Stakeholders have criticised attempts by the Central bank of Nigeria (CBN) to put a time frame within which bank customers can bring in complaints of overcharging and claim of refund.
Contrary to Sections 57 (1)(a) & (b) and Section 58 of the Limitation Act, which provide that time does not begin to run in the case of fraud or mistake of the defendant, until the plaintiff has discovered the fraud or mistake, CBN’s six-year time-limit for complaints and claim of refund for overcharging implies that except bank customers discover the fraud or mistake of banks in not complying with their obligations and overcharging their customers within six years, the bank customer will lose its right to complain and the bank can keep the money overcharged the customer.
Responding to newspaper publications that the apex bank has fixed time limits within which to resolve complaints by customers relating to certain charges considered excessive, stakeholders in the banking sector including some major depositors and bank customers who asked not to be identified for fear of victimization, said such a directive, in addition to its being illegal, would amount to the regulator aiding banks to fleece customers.
Mr. Gbadebo Olatokunbo, a leading investors’ rights activist, said the apex bank should not place any time limit as this would amount aiding the banks to shortchange the customers.
“The issue of time limit should not be there as most bank customers don’t even know when the banks are overcharging and deducting their money. Putting any time limit is uncalled for; once a customer discovered overcharging or excessive deduction, then the customer should be able to get refund no matter how long, even if it is 12 years,” Olatokunbo said.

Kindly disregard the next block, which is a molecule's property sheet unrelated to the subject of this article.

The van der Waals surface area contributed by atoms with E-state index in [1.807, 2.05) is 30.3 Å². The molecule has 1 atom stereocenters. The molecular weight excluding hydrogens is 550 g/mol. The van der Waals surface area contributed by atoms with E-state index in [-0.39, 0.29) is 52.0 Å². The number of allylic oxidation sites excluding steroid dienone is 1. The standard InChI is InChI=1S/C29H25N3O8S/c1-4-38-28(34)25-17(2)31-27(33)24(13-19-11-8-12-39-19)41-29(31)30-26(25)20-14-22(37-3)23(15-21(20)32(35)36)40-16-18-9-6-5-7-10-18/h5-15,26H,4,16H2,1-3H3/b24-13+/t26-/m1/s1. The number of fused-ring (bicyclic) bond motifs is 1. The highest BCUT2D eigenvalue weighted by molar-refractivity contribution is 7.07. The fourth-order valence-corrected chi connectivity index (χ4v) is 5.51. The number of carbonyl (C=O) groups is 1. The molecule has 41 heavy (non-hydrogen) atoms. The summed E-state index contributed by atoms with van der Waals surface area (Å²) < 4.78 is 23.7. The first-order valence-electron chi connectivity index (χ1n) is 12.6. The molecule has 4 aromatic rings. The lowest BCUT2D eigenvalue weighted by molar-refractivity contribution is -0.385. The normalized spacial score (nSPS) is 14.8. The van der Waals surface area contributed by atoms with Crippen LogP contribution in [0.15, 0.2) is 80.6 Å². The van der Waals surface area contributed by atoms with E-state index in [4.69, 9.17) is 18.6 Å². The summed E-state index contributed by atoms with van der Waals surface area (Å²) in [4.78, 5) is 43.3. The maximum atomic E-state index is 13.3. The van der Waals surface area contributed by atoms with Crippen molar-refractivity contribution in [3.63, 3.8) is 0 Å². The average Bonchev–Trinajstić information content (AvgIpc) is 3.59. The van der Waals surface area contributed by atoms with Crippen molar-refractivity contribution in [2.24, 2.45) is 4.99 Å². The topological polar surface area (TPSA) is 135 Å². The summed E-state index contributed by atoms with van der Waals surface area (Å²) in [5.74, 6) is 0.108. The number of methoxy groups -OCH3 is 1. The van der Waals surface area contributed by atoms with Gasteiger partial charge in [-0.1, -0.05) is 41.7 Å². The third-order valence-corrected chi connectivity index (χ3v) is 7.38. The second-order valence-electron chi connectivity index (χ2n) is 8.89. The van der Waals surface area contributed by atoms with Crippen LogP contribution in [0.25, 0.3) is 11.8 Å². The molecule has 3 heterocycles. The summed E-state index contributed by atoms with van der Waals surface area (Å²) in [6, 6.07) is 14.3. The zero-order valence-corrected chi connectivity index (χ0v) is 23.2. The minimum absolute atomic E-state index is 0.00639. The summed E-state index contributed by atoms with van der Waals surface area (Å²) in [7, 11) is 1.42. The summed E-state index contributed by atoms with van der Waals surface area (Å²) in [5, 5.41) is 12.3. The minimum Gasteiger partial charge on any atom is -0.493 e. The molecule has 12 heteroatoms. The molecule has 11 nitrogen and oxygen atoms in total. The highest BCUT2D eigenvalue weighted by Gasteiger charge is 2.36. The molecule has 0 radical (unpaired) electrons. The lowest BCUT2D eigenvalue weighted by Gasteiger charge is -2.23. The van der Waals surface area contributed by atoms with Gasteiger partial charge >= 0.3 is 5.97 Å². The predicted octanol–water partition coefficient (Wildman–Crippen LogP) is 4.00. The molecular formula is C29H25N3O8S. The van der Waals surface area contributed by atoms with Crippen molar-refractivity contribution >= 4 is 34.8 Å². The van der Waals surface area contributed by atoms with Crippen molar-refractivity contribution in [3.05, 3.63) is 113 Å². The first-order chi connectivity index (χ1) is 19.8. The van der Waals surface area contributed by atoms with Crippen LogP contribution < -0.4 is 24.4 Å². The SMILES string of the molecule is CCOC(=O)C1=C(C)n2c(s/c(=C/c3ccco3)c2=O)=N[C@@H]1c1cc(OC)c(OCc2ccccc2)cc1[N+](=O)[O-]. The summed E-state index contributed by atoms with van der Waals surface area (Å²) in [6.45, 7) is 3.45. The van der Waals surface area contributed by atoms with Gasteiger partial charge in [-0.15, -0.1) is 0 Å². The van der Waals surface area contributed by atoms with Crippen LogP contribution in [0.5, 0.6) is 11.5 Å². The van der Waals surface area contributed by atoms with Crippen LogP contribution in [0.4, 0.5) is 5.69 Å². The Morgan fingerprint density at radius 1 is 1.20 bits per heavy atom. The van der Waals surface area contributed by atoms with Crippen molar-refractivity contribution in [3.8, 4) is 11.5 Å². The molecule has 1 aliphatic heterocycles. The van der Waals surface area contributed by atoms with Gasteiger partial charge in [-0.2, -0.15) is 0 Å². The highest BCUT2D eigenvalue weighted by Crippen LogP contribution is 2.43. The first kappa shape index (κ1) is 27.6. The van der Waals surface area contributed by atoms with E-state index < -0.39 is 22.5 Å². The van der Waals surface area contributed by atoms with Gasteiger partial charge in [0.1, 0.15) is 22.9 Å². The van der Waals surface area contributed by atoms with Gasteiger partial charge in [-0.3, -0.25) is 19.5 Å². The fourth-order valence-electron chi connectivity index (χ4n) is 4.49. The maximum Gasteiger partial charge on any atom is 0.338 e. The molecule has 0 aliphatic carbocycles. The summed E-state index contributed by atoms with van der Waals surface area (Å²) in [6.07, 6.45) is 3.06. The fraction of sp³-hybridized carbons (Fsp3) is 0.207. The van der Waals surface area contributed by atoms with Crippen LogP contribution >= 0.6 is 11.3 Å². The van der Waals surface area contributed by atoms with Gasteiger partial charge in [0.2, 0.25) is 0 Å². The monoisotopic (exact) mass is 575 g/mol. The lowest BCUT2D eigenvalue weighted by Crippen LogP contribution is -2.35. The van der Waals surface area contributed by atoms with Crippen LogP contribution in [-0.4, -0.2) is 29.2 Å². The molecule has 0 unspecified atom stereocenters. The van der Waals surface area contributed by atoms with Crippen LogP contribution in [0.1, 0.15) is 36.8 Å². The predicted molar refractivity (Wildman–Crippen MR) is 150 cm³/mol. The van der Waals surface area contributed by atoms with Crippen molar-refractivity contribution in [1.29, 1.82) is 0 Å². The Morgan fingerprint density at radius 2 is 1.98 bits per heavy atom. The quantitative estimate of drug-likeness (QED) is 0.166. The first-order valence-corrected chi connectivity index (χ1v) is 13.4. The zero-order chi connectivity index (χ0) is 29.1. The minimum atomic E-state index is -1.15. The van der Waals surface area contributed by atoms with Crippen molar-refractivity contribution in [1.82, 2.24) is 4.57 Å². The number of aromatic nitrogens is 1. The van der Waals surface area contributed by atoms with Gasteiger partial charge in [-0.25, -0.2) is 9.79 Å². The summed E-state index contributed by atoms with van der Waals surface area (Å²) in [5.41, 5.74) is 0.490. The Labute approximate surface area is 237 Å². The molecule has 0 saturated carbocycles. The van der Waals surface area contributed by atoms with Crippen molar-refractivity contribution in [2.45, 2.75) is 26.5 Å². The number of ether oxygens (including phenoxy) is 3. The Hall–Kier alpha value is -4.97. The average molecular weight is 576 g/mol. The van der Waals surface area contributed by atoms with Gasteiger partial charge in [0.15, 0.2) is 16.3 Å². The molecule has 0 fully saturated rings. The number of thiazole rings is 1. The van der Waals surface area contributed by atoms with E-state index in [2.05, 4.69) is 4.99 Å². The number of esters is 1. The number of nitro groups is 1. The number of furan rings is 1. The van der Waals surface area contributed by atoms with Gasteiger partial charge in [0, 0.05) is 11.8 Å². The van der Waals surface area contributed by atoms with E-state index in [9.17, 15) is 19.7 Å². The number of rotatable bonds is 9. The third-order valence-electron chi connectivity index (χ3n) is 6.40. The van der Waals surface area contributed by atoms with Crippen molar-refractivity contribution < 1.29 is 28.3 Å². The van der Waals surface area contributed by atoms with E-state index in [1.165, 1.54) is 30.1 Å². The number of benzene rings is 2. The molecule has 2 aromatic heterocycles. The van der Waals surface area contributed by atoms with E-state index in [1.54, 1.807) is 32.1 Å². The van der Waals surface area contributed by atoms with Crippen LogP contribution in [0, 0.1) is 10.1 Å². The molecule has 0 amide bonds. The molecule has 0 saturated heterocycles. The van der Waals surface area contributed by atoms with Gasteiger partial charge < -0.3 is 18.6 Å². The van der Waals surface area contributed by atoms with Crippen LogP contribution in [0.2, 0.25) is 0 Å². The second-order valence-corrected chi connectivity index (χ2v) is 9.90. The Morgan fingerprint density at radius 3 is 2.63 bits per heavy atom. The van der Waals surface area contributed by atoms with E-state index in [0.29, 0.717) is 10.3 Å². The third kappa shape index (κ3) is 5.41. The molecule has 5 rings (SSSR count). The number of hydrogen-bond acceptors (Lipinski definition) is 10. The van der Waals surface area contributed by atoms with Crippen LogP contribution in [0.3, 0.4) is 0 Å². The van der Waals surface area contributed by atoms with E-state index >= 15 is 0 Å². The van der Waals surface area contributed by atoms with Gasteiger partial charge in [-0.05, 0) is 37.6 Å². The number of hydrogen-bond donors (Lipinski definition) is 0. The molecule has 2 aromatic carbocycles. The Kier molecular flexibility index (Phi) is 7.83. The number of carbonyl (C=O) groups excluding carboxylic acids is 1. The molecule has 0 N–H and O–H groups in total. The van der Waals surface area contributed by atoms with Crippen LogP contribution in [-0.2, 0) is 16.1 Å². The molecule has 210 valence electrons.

He related a personal experience with a bank that deducted certain charges from a retirees’ group account where he was a member, without any previous consent from the group.
Mr Adeleke Abayomi, a customer of a top-five bank, said the time limit was a disservice to banks’ customers noting that the complainants should be able to get refund in as much as the offending bank is still operational.
Other stakeholders argued that when any bank unlawfully debits the customer’s account and takes away money thereby depriving the customer the use of it, it amounts to stealing, stressing that the action amounted to an economic crime that the Economic and Financial Crimes Commission (EFCC), should investigate.
They pointed out that when these unlawful actions are perpetrated by banks with the connivance of government officials at a particular time, “for any pecuniary benefit of such government officials, it will amount to aiding and abetting a crime.
“Therefore setting a time limit like CBN has done is really dangerous and it will shelter, encourage and protect the perpetrators of these crimes – bankers and government officials – because we all know that some elected officials have two terms of four years each, that is eight years. Therefore an elected official may connive with bank officials to fleece the government confers with excessive charges on facilities (shared with the bank) in the first two-years of his tenure, knowing that his immunity will cover him during his tenure and when he has left office and his immunity has expired, CBN’s time limit will continue his protection.